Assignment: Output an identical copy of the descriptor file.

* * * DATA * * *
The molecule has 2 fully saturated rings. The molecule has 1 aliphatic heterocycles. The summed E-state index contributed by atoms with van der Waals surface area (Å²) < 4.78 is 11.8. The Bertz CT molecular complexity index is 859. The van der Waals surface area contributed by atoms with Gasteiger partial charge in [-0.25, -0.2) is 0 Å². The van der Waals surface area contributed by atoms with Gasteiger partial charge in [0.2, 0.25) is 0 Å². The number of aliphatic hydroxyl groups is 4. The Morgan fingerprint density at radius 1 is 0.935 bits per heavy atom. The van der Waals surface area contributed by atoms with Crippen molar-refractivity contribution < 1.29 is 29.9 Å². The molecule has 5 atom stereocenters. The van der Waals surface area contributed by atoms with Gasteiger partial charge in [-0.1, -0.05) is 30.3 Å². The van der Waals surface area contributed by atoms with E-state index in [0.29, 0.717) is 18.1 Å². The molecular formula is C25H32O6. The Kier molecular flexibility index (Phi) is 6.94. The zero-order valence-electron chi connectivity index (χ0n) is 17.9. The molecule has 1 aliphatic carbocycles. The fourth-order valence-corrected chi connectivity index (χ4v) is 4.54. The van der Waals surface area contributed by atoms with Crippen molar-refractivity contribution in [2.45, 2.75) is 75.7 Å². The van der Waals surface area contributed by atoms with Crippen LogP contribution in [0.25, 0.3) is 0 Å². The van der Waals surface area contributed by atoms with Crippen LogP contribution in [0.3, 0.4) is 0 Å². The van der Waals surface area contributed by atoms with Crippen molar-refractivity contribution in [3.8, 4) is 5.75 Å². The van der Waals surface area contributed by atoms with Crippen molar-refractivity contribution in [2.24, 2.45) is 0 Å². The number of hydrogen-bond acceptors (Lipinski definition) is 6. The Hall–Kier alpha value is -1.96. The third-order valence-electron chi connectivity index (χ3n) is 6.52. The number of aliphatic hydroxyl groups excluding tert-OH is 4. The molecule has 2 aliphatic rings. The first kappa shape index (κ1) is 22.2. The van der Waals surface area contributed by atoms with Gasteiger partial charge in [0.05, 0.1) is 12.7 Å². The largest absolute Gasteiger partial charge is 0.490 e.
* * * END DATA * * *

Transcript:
The molecule has 2 fully saturated rings. The molecule has 1 aliphatic heterocycles. The summed E-state index contributed by atoms with van der Waals surface area (Å²) < 4.78 is 11.8. The Bertz CT molecular complexity index is 859. The van der Waals surface area contributed by atoms with Gasteiger partial charge in [-0.25, -0.2) is 0 Å². The van der Waals surface area contributed by atoms with Gasteiger partial charge in [0.2, 0.25) is 0 Å². The number of aliphatic hydroxyl groups is 4. The Morgan fingerprint density at radius 1 is 0.935 bits per heavy atom. The van der Waals surface area contributed by atoms with Crippen molar-refractivity contribution < 1.29 is 29.9 Å². The molecule has 5 atom stereocenters. The van der Waals surface area contributed by atoms with Gasteiger partial charge in [-0.1, -0.05) is 30.3 Å². The van der Waals surface area contributed by atoms with E-state index in [0.29, 0.717) is 18.1 Å². The molecular formula is C25H32O6. The Kier molecular flexibility index (Phi) is 6.94. The zero-order valence-electron chi connectivity index (χ0n) is 17.9. The molecule has 1 aliphatic carbocycles. The fourth-order valence-corrected chi connectivity index (χ4v) is 4.54. The van der Waals surface area contributed by atoms with Crippen molar-refractivity contribution in [2.45, 2.75) is 75.7 Å². The van der Waals surface area contributed by atoms with Crippen LogP contribution in [0.25, 0.3) is 0 Å². The van der Waals surface area contributed by atoms with Crippen LogP contribution in [0.3, 0.4) is 0 Å². The van der Waals surface area contributed by atoms with Crippen molar-refractivity contribution in [3.8, 4) is 5.75 Å². The van der Waals surface area contributed by atoms with Crippen molar-refractivity contribution in [2.24, 2.45) is 0 Å². The number of hydrogen-bond acceptors (Lipinski definition) is 6. The Hall–Kier alpha value is -1.96. The third-order valence-electron chi connectivity index (χ3n) is 6.52. The number of aliphatic hydroxyl groups excluding tert-OH is 4. The molecule has 2 aliphatic rings. The first kappa shape index (κ1) is 22.2. The van der Waals surface area contributed by atoms with Gasteiger partial charge in [0.05, 0.1) is 12.7 Å². The largest absolute Gasteiger partial charge is 0.490 e.